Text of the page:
Gone are the days of sitting back and booting the ball up field as a new wave of possession football exponents has led to a thrilling European Championship in Poland-Ukraine
It may be what we will remember most of Euro 2012: possession. The ball. When to keep it and what to do with it.
Spain’s success at international level over the past four years has, of course, been built on possession. Germany transitioned from a counterattacking side at the 2010 World Cup to a possession team at this European Championship. Italy, of course, opted to take a similar approach after Cesare Prandelli took over in 2010 and rode their 'tiki-taka lite' style to the final.
Three out of four semi-finalists dominating possession – Spain with 67 per cent throughout the tournament, Germany with 59%, Italy with 53% – surely that must mean that in the current game the key to a successful side is hanging on to the ball?
Not so fast. Russia (56%) had the third highest possession percentage at the Euros. And they went out in the group stage. Just like Netherlands, at 53%, who actually lost every game in the tournament.
Oh, and by the way, the argument also works in reverse. Greece (38%) and England (40%) had the second and third lowest possession numbers respectively in the tournament, yet advanced to the quarter-finals. Portugal had the fifth lowest and made it to the semi-final.
|EURO 2012 POSSESSION STATS
|HIGHEST AVERAGE POSSESSION
||LOWEST AVERAGE POSSESSION|
|1||Spain||60%||40 mins||13||Portugal||45%||28 mins|
|2||Germany||56%||35 mins||14||England||43%||28 mins|
|3||Russia||56%||34 mins||15||Greece||43%||24 mins|
|4||Holland||54%||34 mins||16||Ireland||40%||22 mins|
The point, however, isn't as simplistic as saying "there is no right way to play", nor is it down to mere self-fulfilling prophecies: better teams have players who make better passes while also having players who are more adept at defending, and so they tend keep the ball more and when they lose it, they often win it back more efficiently, ergo they have better possession numbers.
Germany, Spain and Italy all made a conscious choice to emphasise possession over counterattack and there are numbers to support it. Italy have never trailed at these Euros, while Germany and Spain only fell behind once in the tournament (both against Italy) and yet the possession numbers stayed high. That suggests a broader strategy and a refusal to go down the old route whereby, once you have the lead, you clam up and force your opponent forward in order to exploit the space behind.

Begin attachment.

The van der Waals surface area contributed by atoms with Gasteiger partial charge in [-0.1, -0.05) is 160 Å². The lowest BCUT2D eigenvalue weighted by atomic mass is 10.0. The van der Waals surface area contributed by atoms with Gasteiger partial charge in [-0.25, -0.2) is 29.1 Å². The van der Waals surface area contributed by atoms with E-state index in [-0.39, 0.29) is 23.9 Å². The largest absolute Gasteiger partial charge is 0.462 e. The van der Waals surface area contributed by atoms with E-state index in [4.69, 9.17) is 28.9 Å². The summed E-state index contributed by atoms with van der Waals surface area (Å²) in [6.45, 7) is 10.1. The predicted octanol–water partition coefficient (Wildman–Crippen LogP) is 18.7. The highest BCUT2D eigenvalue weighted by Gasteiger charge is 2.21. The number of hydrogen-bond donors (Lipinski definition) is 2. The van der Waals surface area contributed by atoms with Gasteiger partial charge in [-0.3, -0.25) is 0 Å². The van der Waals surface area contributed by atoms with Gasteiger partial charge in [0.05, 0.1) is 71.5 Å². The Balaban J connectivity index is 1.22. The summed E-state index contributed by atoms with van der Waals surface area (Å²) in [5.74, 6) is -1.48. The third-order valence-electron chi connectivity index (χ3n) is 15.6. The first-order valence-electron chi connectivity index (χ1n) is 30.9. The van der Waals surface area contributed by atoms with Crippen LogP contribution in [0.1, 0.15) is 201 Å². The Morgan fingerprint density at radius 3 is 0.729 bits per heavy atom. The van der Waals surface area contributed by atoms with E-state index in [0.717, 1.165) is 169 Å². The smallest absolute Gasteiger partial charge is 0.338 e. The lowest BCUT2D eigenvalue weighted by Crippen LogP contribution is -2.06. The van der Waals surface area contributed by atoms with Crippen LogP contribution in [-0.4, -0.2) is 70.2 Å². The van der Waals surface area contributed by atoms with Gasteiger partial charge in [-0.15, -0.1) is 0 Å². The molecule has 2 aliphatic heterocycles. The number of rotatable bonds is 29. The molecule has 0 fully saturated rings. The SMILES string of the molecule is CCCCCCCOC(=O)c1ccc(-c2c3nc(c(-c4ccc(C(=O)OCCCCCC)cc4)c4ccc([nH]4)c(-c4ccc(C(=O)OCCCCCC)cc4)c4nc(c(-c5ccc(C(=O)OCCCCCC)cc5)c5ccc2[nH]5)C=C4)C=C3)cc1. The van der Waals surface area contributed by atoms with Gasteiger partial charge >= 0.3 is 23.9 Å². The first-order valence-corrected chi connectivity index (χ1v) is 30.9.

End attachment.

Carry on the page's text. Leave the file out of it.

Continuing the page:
Instead, what we’re seeing is defending through possession, based on the age-old mantra that if you have the ball, your opponents can’t get it off you. Barcelona, of course, have been doing this for years, Spain arguably took it to an extreme with their (often) strikerless system.
"Germany, Spain and Italy all made a conscious choice to emphasise possession over counterattack and there are numbers to support it"
Bear in mind though that these are very broad trends and that there is no obviously correct answer beyond tailoring your approach to the characteristics of your squad. England had very low possession numbers, but that was by choice: when you defend deep and put James Milner and Scott Parker in your midfield, that’s what’s likely to happen. Equally Portugal made a choice that suited them. Cristiano Ronaldo and Nani thrive in wide open spaces, they had a tremendous defensive partnership in Pepe and Bruno Alves, why not pursue the counter?
What does appear clear, though, is that the majority of teams at the Euros were comfortable with the ball. And even those, like Portugal or Croatia, who had low possession numbers and looked for the counter, could, when necessary, change into a team that kept the ball.
What we haven’t seen at all were those archaic wars of attrition where both sides sit in their own half and boot the ball away at every opportunity. When two counterattacking sides have met, somebody has always taken the initiative. And that, more than anything, has made for one of the most entertaining European Championships in recent memory.
A final thought. It was no more than a decade ago that many felt the combination of athleticism and tactical nous was stifling technique. Players were bigger, stronger, faster and better deployed on the pitch to neutralise whatever the opposition was trying to do.
As a result, to score you either relied on set pieces or you needed space, and the easiest way to generate space was to retreat, suck your opponents in and use the areas behind their defenders. In other words, to counterattack.
Well, of the 72 goals scored ahead of Sunday’s final, just 21 came as the result of set-pieces (including three penalties), while only four were the direct result of a counterattack. Nearly two thirds came in open, attacking play, a reward for teams holding on to the ball and simply doing the most basic thing we're taught as kids: try to score.
For football lovers, that can only be a good thing.